This hearty stew is a meal in itself, warming on these cold autumn nights. Add some fresh biscuits to dip in the rich broth, and you’ll be in heaven! We’ve also included a recipe for making your own lard, the key to lighter, fluffier biscuits!
- 1 cup large dry lima beans
- 4 1/2 cups water
- 1/4 cup all-purpose flour
- 1/2 cup cold water
- 8 ounces of canned tomatoes, cut up
- 1 cup celery, diced
- 1 cup carrots, sliced
- 1/2 cup onion, diced
- 1 bay leaf
- 2 teaspoons salt
- 1/4 cup fine dry breadcrumbs
- 1/4 cup milk
- 1/4 teaspoon Worcestershire sauce
- 1 pound lean ground beef
Rinse beans and place in Dutch oven. Add the 4 1/2 cups water and soak overnight. Do not drain. Combine the flour and cold water and then stir the mixture into the beans and cook until thickened. Add the vegetables, bay leaf, and salt. Bring to a boil. Cover and place into a 375-degree oven for 1 1/2 hours, stirring occasionally. While that is baking, combine the breadcrumbs, milk, and Worcestershire sauce, and then mix into ground beef. Roll into small meatballs. Add to the stew and bake an additional 45 minutes. Remove the bay leaf before serving.
My Grandmother’s Flaky Biscuits
- 2 cups sifted flour
- 3 tablespoons baking powder
- 2/3 cup milk or buttermilk
- 1 teaspoon salt
- 1/3 cup corn oil (I use lard for a lighter biscuit)
Mix all ingredients until dough forms. Lightly knead the dough on a floured board 15 to 20 times, then roll it out to about 1/2 inch thick and cut into biscuit shapes. Makes about 12 biscuits. Bake at 450 degrees for about 15 minutes.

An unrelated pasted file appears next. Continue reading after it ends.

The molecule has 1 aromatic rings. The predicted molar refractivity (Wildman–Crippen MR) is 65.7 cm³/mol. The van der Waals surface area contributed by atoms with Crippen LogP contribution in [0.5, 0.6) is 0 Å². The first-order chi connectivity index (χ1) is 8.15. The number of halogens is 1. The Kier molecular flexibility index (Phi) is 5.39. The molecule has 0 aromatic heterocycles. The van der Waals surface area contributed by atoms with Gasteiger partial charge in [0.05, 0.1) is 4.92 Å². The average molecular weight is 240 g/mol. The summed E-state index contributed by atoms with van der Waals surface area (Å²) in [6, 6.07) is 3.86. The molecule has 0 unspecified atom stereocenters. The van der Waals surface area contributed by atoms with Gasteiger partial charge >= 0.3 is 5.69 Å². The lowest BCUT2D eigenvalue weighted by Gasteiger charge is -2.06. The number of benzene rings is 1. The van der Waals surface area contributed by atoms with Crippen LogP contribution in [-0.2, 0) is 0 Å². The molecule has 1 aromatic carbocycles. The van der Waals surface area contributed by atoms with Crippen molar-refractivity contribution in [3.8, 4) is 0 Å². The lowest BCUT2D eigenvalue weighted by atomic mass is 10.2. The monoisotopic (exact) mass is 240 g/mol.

If you want to make your own lard for lighter biscuits, here’s how I do it. I ask my local butcher or meat manager for the trim from pork. I usually cook about six pounds at a time. It must be cooked slowly, so the crock-pot is perfect for this job.
Trim any meat from the fat. Freeze this for later seasoning of cooked greens. Cut fat into 1/2 to 1 inch pieces. Place in crock-pot with 1/2 cup water and turn on low. Cook eight to nine hours. At this point the cracklins (small pieces of fat that do not liquefy) will be crisp and sink to the bottom of the pot. Scoop the cracklins out of the pot with a slotted spoon and drain on absorbent paper. These can be used to flavor biscuits or cornbread. Some folks like to eat them as is for a snack.
The liquid lard can be strained through several layers of cheesecloth to separate from any sediment. Just be careful, as the liquid is very hot. I don’t do this step, as I don’t mind the sediment, and it will sink to the bottom of the jars leaving the “cleaner” lard at the top. Pour into hot sterilized jars, wipe lip of jar, and place lid on top. They will seal as they cool. Store in dark cool place. Liquid lard is golden in color and will cool to white.
©2011 Off the Grid News